First, with the trembling and lethargy this is concerning. It is unclear based on what has so far been discussed how long these symptoms have been occurring (just today or off-and-on); but sounds like it has been recurring. As Dr. Peter mentioned trembling can be a sign of fever or pain. It can also be a sign of an endocrine condition called Addition's disease, but I really would expect to have other signs start to develop such as diarrhea, although if she only has corticosteroid deficiency then the trembling alone is possible. I'm also not certain if this could be related to her other for now let's talk about the two other issues you mentioned.

Foul smelling breath? This could indicate significant dental disease. This breed is notorious for having significant periodontal disease and abscessed teeth. If you see heavy calculus on her teeth and/or pus at her gumline then she has bad dental disease and this could be the source of the bad breath. If you are confident that this cannot be the case (her teeth are great or she just had them cleaned by your vet recently), then the bad breath may be an indication of an internal illness such as kidney disease or diabetes.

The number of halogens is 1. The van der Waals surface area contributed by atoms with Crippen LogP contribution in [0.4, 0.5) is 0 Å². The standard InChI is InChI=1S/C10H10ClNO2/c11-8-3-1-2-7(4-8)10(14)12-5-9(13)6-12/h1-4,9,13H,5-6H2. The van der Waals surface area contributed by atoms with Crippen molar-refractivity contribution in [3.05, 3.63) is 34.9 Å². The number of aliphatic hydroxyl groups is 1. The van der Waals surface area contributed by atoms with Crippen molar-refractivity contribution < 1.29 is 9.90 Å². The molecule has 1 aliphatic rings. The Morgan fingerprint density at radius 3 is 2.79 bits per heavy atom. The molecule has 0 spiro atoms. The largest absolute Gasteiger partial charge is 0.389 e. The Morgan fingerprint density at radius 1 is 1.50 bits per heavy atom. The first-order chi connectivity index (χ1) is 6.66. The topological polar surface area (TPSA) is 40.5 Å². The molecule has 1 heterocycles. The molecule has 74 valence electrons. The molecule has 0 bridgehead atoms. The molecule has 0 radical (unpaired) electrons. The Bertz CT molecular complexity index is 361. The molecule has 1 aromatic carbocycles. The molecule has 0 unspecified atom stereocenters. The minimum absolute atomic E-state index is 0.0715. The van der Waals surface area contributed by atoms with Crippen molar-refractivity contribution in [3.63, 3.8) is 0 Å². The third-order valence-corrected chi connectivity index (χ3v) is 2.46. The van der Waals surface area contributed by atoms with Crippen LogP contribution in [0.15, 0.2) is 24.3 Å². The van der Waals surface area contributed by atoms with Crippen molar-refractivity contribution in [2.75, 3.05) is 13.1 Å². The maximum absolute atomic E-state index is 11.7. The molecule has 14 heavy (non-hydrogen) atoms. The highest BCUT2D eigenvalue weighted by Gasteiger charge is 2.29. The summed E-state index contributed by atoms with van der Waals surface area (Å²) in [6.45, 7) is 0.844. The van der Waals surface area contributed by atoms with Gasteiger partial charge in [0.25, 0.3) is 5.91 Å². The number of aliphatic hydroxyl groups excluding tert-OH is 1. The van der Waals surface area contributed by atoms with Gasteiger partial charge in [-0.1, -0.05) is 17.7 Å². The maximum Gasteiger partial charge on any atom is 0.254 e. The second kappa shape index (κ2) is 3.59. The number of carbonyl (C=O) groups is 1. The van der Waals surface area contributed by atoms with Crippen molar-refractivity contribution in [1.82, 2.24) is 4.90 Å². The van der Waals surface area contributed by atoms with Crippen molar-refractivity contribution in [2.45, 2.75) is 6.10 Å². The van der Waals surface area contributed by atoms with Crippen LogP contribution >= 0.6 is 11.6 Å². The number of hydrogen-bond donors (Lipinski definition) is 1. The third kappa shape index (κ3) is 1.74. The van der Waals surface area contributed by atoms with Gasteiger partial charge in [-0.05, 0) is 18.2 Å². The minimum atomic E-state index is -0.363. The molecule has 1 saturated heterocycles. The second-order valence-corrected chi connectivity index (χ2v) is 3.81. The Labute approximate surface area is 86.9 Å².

Chewing at hind limbs/flanks? I'm not sure this is related to her other issues. If she has skin lesions then I worry that this reflects a skin condition. But suspect since you didn't mention lesions that this is not the case. Fleas is certainly a good thought as it does cause spontaneous chewing/biting at these areas. But in a dog of this size you should be able to fan through her fur around her neck and base of the tail and either see the fleas or flea dirt (black dirt that if you put on a piece of white paper and then ran a wet finger through it would smear red...digested blood). What could perhaps link back to trembling is if she is experiencing lower back or sacral pain. Then it is possible for her to bite at these areas. Your vet may be able to detect this with a physical exam.

Stool change? Smaller than normal stool likely reflects her reduced intake, and dehydration. ARe her gums tacky to the touch or dry which would correlate with dehydration? What is good is that the stool is formed. Was it of normal color (not black or lacking color)? I assume so since this wasn't mentioned.